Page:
"One property to the next may have very different levels of risk based upon their actual elevation," explains Ritter. Soil type and land use on each property can also affect flooding. "And right now FEMA just doesn't have that level of sophistication in their flood maps."
It's not that the technology to do that doesn't exist — North Carolina is using it— but it hasn't been mandated nationally for FEMA.
Another issue is the accuracy of the maps. If a property falls into what FEMA determines is a 100-year floodplain, owners with federally backed mortgages are required to purchase flood insurance. "Some of those maps are super outdated, and that floodplain line in some places, because of climate change, is probably no longer accurate," said Ritter.
The floodplain line also creates a false sense of security for those who own property outside of it and aren't required to purchase flood insurance but may still have some level of risk. FEMA's current system reduces flood risk to "in" or "out" — black or white. "And that's not how risk works," said Ritter. "Risk is shades of gray."
Schaefer and other researchers from the UC Davis Natural Hazards Research and Mitigation Group looked at severe flooding that claimed 13 lives in the Baton Rouge area in 2016. They found that a third of the flooding was outside FEMA's 100-year flood zone.
Extensive flooding in southeast Texas from Hurricane Harvey
Photo by Penn State, CC BY-NC-ND 2.0
"Many floodplain residents and political leaders falsely believe that flooding cannot occur beyond the mapped 100-year line," the researchers wrote. "But nationwide, roughly 25 percent of National Flood Insurance Program flood-damage claims occur outside of 100-year zones."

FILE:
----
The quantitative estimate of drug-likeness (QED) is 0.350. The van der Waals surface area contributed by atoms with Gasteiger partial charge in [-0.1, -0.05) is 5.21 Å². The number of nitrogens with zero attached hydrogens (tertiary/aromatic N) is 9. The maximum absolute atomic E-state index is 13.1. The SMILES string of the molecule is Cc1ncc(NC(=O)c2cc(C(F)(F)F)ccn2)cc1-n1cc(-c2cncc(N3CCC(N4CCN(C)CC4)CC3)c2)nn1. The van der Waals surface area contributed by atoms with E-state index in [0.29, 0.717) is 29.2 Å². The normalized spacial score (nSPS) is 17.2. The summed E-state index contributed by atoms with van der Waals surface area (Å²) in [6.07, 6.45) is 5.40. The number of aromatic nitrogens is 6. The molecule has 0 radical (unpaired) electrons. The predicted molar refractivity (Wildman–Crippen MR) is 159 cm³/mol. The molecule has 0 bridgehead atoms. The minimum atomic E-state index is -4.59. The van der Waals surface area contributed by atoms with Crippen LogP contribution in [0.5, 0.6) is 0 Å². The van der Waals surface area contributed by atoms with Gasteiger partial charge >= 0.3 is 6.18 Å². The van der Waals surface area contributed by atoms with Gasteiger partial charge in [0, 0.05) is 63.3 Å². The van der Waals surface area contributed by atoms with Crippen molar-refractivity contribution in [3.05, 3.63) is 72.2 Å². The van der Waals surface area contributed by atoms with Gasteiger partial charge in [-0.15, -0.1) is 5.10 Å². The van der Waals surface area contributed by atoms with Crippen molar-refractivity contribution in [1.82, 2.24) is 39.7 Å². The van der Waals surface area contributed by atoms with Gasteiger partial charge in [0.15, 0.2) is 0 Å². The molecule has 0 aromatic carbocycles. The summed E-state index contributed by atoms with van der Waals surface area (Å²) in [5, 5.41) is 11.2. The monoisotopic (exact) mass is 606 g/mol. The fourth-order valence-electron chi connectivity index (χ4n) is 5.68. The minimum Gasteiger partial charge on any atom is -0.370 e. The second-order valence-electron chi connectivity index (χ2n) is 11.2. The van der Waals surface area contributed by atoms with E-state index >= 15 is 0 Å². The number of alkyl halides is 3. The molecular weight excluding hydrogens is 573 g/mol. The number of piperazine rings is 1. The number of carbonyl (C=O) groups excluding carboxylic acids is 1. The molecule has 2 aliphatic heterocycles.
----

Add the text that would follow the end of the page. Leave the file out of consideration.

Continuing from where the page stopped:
Environmental Costs — and Solutions
It's not just bad for property owners and taxpayers. There are environmental implications, too.
"Subsidizing insurance rates inadvertently encouraged development in floodplains that never should have been developed in the first place," said Ritter. "Not only does that decrease community resilience, it impacts habitat and wildlife." Natural floodplains are incredibly rich ecosystems that support fish, birds, plants and a host of other species.
Ritter says her organization would like to see more money from the program spent trying to prevent flood damages instead of paying billions to rebuild after a disaster — especially in areas with recurrent flooding. There's also a lot of untapped potential to restore natural features such as wetlands and floodplain habitat, which can reduce flood risk, protect communities and create environmental benefits, she says.
"Where those types of nature-based approaches can work, they should be incentivized and given first consideration," said Ritter. "If communities can reduce their rates by proactively reducing their risk, then it's a win-win across the board for everyone."
Having worked at FEMA, Schaefer thinks the 50-year-old federal program, tied to the congressional rulemaking process, can't provide the localized approach that's currently needed.
"Any changes that you're going to make to the program, you'd have to make on a nationwide scale," she said. "And people on the Gulf Coast think about their flood risk differently than people in California's Central Valley — you're not going to be able to find the compromise that is going to get you where you need to go."
Schaefer instead sees an opportunity for a bigger role for the private market and community flood insurance programs that would allow for more detailed modeling to assess and mitigate risk.